By Dylan Aycock via The Rover
Senior Ride Nashville is a non-profit organization launched in November 2017 to improve the quality of lives within the city’s aging community.
Within one year, the volunteer-powered transportation service has grown from its Bellevue roots to include all of West Nashville, Donelson, Old Hickory, Hermitage, and, beginning this month, East Nashville.
We spoke with Carrie Brumfield, the organization’s executive director, about how the organization is making a difference in the lives of seniors during its first year on the roads.
What inspired the launch of Senior Ride Nashville?
Nashville has about 33,000 residents who are age 75 and older, which is the demographic most likely to be restricted from driving due to age-related physical limitations. Once someone loses the ability to drive, that person’s quality of life and health may suffer without receiving medical treatment as often as they would if they were driving. In some cases, someone might find themselves in a food scarcity situation because they're not able to get to the grocery store.
Senior Ride Nashville was born to address these needs by providing assisted, affordable and friendly transportation. We recruit, screen and train volunteers from the Nashville community because with every one new volunteer driver we can enroll two more riders.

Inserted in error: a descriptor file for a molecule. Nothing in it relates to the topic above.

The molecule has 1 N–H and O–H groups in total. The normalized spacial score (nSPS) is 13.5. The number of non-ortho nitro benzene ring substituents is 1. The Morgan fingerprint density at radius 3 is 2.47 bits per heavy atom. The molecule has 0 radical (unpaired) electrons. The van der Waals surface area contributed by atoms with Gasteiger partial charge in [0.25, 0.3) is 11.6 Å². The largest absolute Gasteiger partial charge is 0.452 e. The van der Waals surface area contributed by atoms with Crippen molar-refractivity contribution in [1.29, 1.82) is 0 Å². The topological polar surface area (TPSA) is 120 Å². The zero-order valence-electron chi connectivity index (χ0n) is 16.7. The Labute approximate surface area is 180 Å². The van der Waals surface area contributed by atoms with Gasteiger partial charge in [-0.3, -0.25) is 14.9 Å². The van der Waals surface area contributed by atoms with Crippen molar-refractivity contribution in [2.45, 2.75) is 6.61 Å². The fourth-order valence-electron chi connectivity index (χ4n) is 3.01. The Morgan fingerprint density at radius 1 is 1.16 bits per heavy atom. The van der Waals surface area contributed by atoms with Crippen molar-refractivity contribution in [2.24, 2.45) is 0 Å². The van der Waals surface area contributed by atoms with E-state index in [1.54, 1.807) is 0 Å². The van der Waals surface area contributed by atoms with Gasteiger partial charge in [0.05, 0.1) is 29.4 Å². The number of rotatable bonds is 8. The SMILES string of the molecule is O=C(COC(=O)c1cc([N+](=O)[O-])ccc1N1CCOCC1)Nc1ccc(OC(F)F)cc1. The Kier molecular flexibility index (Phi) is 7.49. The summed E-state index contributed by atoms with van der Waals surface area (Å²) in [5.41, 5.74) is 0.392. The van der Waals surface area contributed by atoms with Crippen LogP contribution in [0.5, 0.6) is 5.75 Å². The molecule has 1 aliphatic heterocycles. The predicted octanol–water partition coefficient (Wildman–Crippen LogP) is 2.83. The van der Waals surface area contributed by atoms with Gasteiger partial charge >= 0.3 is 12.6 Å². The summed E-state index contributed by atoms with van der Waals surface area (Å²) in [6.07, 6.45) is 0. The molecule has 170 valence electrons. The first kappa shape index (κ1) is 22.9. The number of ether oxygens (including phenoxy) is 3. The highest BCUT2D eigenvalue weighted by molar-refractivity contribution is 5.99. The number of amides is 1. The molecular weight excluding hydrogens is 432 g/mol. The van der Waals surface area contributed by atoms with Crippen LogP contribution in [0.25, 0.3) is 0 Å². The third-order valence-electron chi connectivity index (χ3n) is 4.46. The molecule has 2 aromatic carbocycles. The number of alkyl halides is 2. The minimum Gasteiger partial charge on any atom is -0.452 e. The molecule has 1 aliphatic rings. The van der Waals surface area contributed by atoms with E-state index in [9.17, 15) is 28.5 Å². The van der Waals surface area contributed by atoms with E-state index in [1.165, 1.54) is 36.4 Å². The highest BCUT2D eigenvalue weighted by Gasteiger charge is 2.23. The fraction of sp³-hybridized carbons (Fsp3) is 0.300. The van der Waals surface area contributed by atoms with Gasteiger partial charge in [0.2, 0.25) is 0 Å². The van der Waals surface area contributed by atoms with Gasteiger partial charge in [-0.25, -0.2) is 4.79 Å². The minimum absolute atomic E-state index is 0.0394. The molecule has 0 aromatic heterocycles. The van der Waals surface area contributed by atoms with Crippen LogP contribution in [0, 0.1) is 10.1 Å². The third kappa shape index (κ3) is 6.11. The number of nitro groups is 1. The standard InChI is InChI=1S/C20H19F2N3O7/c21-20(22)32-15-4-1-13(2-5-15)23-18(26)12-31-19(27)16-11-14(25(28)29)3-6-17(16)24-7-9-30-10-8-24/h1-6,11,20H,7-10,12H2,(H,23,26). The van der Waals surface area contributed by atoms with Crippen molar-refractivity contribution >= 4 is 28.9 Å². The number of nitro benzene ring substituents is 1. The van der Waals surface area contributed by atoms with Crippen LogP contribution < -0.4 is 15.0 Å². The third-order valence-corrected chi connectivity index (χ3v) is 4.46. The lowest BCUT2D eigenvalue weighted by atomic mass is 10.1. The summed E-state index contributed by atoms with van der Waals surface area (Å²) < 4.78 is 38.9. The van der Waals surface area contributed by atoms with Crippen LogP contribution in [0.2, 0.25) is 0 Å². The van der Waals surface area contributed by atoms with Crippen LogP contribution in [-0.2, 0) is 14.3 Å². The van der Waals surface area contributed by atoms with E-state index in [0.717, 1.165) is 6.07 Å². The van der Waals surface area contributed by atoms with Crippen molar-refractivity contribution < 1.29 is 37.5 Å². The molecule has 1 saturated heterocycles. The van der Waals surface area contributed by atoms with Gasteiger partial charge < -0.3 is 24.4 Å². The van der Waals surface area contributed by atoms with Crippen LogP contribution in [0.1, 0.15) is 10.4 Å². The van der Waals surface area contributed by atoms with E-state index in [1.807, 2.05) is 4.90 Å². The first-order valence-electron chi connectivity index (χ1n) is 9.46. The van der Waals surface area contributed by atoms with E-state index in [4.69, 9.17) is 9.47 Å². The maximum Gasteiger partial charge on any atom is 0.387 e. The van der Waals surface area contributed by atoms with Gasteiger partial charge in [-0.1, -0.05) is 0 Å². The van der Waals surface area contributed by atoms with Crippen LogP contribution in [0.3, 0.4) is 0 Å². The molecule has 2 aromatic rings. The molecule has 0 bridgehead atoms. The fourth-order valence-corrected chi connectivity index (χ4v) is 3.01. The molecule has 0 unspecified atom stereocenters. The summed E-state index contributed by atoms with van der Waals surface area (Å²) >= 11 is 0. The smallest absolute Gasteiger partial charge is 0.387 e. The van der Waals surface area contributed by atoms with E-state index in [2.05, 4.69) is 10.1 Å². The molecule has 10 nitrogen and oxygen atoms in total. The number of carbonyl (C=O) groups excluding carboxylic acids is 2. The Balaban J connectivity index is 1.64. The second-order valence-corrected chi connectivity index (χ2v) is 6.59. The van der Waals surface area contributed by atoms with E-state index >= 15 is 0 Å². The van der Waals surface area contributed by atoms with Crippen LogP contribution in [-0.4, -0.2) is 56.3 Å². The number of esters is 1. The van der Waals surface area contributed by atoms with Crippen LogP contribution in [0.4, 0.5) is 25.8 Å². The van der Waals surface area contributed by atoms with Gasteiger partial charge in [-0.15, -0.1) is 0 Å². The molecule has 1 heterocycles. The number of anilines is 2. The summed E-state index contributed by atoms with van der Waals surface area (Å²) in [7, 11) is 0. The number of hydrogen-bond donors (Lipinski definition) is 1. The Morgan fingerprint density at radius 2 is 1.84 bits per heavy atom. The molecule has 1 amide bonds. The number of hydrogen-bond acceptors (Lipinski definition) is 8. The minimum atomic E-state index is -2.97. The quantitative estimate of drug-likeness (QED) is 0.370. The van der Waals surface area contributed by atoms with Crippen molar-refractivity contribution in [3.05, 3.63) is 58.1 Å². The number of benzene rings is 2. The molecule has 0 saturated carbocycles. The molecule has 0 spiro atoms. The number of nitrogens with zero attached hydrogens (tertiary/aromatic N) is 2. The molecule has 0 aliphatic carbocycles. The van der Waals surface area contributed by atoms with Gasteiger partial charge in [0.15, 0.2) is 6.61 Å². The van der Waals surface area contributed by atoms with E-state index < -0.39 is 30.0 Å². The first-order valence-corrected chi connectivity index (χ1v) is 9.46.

Within its first year Senior Ride Nashville exceeded 2,000 rides and expanded to other parts of the county. What was the response like at the beginning to get where you are today?
When we opened our doors, we had more volunteers than we did riders, which allowed us to go ahead and expand our service area to the whole West Nashville community. We saw the ridership coming in at a steady pace, and community partners like Fifty Forward, Jewish Family Service, AARP and lots of other organizations were really helpful for us in that first launch in Bellevue.
Is there anything that has surprised you about operating Senior Ride Nashville?
The most wonderful byproduct of this transportation service is that it allows meaningful relationships to form between riders and drivers. We often see volunteers make repeat trips with the same riders. We have some who have paired up because they have made a connection and want to spend that time together. So while individuals are able to maintain their independence and stay connected to the community, they are also able to form meaningful relationships in the process.
What plans does the organization have going forward?
We’re taking a staggered approach so that we can get into each community and build a volunteer core. Our long-term goal is to continue this gradual expansion until we offer the service countywide. Instead of adding more service areas this year, we’re strategically planning the timeline and geographical areas for 2019 and beyond. The ultimate goal is to have this service countywide, but we can't do it without the community support.